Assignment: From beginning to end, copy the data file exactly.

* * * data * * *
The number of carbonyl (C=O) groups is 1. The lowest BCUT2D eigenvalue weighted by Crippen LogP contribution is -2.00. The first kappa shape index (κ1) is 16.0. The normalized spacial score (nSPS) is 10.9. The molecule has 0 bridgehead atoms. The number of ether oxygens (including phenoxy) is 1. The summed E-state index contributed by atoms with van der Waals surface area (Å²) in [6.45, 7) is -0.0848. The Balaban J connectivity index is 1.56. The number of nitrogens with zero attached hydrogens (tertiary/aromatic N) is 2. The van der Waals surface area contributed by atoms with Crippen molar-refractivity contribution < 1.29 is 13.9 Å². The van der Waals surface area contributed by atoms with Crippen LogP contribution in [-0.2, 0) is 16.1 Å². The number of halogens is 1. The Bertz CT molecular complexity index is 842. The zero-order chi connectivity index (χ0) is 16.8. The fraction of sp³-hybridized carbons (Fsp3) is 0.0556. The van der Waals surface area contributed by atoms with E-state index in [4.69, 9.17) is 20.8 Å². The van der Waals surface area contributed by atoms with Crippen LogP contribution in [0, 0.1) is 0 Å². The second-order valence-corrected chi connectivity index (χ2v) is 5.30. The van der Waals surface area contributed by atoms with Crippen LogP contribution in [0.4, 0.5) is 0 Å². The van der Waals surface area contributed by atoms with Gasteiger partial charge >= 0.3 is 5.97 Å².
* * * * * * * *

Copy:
The number of carbonyl (C=O) groups is 1. The lowest BCUT2D eigenvalue weighted by Crippen LogP contribution is -2.00. The first kappa shape index (κ1) is 16.0. The normalized spacial score (nSPS) is 10.9. The molecule has 0 bridgehead atoms. The number of ether oxygens (including phenoxy) is 1. The summed E-state index contributed by atoms with van der Waals surface area (Å²) in [6.45, 7) is -0.0848. The Balaban J connectivity index is 1.56. The number of nitrogens with zero attached hydrogens (tertiary/aromatic N) is 2. The van der Waals surface area contributed by atoms with Crippen molar-refractivity contribution < 1.29 is 13.9 Å². The van der Waals surface area contributed by atoms with Crippen LogP contribution in [-0.2, 0) is 16.1 Å². The number of halogens is 1. The Bertz CT molecular complexity index is 842. The zero-order chi connectivity index (χ0) is 16.8. The fraction of sp³-hybridized carbons (Fsp3) is 0.0556. The van der Waals surface area contributed by atoms with E-state index in [4.69, 9.17) is 20.8 Å². The van der Waals surface area contributed by atoms with Crippen LogP contribution in [0, 0.1) is 0 Å². The second-order valence-corrected chi connectivity index (χ2v) is 5.30. The van der Waals surface area contributed by atoms with Crippen LogP contribution in [0.4, 0.5) is 0 Å². The van der Waals surface area contributed by atoms with Gasteiger partial charge >= 0.3 is 5.97 Å².